Neologisms Concerning Migration Processes: A Czech Example
In order to describe changes in the lexical system, M. Dokulil used the metaphor of a deep body of water. While down in the deep, nothing is happening, on the surface the water never stops to move, flow, circulate. In Dokulil’s metaphor, the surface layer symbolises those lexical items closely related to social changes: new words and old words whose meaning has changed, or old words that have become elements of new words.
The analysis of neologisms occurring during relevant social changes provides a valuable insight into the users’ attitudes towards contemporary events. This paper deals with neologisms and neosemanticism concerning the migration processes that have taken place in Europe from 2011 to 2018. The neologisms are extracted from Neomat, the database for Czech neologisms. An analysis based on word formation and semantics, supported by papers in Neologizmy v dnešní češtině, is followed by an analysis from a sociolinguistic perspective, relying on the work of V. Dvořáčková, E. Mleziva and the theoretical frame given in the monography of V. Muhvić-Dimanovski.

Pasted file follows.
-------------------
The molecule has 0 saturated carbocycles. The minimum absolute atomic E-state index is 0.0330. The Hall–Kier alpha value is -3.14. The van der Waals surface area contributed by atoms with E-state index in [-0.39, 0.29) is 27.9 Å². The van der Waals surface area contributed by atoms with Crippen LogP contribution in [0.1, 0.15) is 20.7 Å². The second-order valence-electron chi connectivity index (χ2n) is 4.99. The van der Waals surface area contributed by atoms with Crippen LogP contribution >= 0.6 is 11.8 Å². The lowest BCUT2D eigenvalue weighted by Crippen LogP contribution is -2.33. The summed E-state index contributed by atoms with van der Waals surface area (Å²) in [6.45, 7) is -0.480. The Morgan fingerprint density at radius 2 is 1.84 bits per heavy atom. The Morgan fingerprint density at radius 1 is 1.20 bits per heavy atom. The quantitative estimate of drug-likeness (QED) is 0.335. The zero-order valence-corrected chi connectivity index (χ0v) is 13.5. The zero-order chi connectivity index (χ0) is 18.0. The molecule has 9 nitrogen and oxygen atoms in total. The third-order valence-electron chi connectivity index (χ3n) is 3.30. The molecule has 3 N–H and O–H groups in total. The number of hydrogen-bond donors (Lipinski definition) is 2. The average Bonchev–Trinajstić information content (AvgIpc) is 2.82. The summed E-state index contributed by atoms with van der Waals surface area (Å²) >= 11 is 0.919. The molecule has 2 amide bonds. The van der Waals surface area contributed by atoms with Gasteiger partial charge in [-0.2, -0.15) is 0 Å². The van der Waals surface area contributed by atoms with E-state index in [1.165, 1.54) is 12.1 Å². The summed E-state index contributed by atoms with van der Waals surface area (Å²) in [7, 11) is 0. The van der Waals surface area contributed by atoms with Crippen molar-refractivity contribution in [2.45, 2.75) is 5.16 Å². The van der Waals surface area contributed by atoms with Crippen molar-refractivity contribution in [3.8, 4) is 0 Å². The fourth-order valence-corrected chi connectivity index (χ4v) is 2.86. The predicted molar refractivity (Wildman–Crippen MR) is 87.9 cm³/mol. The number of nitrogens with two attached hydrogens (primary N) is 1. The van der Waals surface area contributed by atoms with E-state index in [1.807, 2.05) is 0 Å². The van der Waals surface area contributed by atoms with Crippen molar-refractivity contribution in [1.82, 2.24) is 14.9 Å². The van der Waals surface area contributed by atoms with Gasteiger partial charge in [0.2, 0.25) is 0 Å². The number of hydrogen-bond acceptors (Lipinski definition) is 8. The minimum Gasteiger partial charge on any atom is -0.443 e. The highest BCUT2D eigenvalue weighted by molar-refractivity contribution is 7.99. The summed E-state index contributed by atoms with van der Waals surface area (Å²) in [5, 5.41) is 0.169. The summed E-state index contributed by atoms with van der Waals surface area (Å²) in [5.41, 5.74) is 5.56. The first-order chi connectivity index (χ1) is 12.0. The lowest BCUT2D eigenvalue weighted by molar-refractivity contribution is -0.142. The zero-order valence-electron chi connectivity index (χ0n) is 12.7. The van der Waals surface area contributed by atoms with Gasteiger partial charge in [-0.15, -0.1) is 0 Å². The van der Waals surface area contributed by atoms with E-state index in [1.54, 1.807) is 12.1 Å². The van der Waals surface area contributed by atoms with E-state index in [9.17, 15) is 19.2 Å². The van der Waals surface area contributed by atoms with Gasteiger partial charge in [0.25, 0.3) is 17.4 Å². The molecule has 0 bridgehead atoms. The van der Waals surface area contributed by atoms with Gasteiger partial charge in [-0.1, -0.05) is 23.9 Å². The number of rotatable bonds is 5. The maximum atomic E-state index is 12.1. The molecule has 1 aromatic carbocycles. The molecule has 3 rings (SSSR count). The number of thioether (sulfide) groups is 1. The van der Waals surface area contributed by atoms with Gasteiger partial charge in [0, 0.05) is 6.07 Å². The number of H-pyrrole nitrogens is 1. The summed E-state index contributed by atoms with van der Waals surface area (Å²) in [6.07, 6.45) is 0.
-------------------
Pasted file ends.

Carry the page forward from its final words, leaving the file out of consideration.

The focus of this article will be on those words which denote concepts related to the great migrations of our time. The productive formation by employing prefixes meaning pro or contra indicates a social urge to express polar attitudes on the subject. Due to the relevance of migration processes in a global context, lexical and semantical borrowing constitute the most frequent word formation types. The meaning of some stable lexical items has changed due to an increased frequency of use and this is carried out in two opposite ways: by blurring lines between closely related items and by filling empty spaces in order to gain higher levels of precision
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